Blue Whale Blubber to Become Black Gold

While the skeleton will be saved, the rest of the whale will end up as compost

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    NEWSLETTERS

    Larry Wagner/AP
    It's unusual for blue whales to wash ashore, Joe Cordaro, a wildlife biologist with the National Oceanic and Atmospheric Administration's marine fisheries service said.

    Where others might see a multi-ton smelly mess, a Mendocino man sees black gold.

    Martin Mileck of Cold Creek Compost has volunteered to take all the blubber folks can carry from the dead blue whale that washed up near Fort Bragg.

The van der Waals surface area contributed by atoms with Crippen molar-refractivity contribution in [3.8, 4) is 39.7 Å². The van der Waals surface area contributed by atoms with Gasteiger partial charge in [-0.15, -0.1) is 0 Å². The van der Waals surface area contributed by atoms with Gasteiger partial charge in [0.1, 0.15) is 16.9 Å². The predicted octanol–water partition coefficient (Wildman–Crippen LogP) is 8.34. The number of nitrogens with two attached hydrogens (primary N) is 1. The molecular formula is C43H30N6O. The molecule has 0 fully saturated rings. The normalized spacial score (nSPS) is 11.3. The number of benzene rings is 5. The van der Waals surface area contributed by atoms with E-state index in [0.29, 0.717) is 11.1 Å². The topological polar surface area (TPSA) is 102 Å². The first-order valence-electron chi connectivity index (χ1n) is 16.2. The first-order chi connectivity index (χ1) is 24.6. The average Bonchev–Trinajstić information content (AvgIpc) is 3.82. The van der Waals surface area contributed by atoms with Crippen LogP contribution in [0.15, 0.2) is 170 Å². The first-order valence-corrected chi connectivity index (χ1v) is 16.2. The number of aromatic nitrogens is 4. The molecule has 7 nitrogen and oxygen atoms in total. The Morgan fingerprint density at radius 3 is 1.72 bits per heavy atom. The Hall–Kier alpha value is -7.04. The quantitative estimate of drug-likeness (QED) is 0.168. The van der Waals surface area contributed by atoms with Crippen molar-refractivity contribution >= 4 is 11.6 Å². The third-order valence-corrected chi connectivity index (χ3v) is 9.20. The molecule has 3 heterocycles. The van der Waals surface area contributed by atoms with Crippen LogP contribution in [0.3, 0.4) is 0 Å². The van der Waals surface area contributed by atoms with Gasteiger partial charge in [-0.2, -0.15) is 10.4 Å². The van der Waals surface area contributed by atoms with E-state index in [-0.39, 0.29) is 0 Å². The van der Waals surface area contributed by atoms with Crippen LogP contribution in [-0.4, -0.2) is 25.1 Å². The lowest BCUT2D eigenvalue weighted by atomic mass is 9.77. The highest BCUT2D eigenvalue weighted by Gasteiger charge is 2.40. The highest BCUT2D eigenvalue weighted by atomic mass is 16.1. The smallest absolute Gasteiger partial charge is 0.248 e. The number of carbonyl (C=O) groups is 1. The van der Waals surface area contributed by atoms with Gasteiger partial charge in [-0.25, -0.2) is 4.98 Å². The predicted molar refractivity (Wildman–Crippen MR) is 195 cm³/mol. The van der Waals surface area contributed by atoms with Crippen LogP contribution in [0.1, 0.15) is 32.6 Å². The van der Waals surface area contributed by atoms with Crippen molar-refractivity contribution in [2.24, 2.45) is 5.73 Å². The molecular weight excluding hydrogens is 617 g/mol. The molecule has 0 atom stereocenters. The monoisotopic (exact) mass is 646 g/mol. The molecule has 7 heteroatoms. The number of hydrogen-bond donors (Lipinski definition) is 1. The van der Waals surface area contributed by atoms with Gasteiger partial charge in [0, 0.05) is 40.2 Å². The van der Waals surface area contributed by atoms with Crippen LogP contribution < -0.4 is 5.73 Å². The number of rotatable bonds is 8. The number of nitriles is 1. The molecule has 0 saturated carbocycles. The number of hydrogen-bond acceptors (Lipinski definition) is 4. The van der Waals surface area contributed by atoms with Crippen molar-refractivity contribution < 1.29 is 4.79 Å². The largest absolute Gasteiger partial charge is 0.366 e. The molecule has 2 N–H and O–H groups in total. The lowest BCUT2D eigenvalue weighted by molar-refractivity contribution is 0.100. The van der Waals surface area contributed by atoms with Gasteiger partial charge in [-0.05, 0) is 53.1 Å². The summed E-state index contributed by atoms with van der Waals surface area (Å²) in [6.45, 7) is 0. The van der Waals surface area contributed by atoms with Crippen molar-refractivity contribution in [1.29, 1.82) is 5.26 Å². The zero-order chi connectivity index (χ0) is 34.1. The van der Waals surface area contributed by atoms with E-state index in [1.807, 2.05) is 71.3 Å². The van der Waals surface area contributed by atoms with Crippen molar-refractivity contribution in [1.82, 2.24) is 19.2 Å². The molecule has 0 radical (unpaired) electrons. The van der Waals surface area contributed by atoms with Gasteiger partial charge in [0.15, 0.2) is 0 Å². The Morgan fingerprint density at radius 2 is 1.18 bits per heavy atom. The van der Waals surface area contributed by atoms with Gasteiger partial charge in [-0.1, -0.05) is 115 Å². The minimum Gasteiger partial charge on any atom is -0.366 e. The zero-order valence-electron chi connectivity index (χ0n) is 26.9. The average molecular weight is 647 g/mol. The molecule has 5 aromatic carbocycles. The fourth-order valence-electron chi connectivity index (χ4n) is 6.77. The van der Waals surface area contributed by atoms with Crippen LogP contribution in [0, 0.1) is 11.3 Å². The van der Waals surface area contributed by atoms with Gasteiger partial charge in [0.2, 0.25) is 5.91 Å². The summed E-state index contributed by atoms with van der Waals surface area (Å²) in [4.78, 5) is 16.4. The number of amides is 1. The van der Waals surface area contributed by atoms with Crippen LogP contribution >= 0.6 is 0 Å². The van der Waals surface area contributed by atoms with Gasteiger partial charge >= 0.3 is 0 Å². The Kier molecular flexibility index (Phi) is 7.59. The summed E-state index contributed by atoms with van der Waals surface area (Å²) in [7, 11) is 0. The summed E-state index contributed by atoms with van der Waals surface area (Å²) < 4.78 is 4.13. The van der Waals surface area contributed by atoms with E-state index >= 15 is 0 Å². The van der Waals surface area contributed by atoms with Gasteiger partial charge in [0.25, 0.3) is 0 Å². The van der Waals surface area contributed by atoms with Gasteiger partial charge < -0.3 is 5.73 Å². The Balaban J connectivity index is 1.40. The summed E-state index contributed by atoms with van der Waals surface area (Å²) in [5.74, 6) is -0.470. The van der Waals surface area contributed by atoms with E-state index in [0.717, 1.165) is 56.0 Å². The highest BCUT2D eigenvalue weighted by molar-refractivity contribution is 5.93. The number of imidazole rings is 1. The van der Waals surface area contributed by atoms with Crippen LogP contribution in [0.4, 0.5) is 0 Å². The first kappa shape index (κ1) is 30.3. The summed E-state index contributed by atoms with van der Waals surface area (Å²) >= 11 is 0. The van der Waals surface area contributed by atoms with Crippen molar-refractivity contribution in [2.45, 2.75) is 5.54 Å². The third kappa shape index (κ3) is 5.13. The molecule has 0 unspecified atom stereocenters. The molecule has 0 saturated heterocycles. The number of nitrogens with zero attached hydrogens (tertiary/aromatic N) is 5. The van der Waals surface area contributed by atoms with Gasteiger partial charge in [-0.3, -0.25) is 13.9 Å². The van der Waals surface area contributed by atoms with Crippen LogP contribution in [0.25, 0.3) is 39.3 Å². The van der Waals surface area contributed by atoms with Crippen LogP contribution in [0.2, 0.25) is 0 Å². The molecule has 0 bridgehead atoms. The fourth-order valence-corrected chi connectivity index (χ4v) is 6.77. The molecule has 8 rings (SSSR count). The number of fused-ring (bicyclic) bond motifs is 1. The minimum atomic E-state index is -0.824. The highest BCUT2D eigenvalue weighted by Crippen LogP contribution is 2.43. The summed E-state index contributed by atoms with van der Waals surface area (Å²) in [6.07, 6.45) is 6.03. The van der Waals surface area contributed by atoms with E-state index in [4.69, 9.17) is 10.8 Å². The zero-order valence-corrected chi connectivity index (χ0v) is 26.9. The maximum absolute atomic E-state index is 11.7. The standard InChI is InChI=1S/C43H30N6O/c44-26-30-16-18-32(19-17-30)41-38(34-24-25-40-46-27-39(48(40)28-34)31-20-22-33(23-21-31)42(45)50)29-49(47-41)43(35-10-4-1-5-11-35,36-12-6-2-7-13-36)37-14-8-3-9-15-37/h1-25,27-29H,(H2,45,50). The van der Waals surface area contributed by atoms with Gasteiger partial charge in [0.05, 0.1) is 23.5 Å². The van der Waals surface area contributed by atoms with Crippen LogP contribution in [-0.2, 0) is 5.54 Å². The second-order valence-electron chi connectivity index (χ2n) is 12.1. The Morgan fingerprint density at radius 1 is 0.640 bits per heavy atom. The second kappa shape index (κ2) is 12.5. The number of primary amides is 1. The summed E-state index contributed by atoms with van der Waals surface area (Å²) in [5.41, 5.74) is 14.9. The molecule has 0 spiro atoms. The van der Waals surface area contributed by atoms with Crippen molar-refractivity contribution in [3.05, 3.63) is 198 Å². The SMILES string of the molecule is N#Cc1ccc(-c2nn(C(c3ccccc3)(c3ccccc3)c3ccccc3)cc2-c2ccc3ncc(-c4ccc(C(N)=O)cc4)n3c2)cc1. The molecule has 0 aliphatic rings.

Once turned into rich humus, he'll donate an equivalent amount of compost to gardening programs for the children and elderly, neatly skirting the prohibition on profiting from trade in marine mammals.

    So folks are madly butchering the beast until it is cut into small enough pieces to be lifted up the cliff from the edge of the sea.

    The whale's 70-foot skeleton will still be buried, but only long enough for microorganisms to polish it to a high shine, and then will be put on display in Fort Bragg.

    Jackson West figures that's going to be one hell of a lot of compost.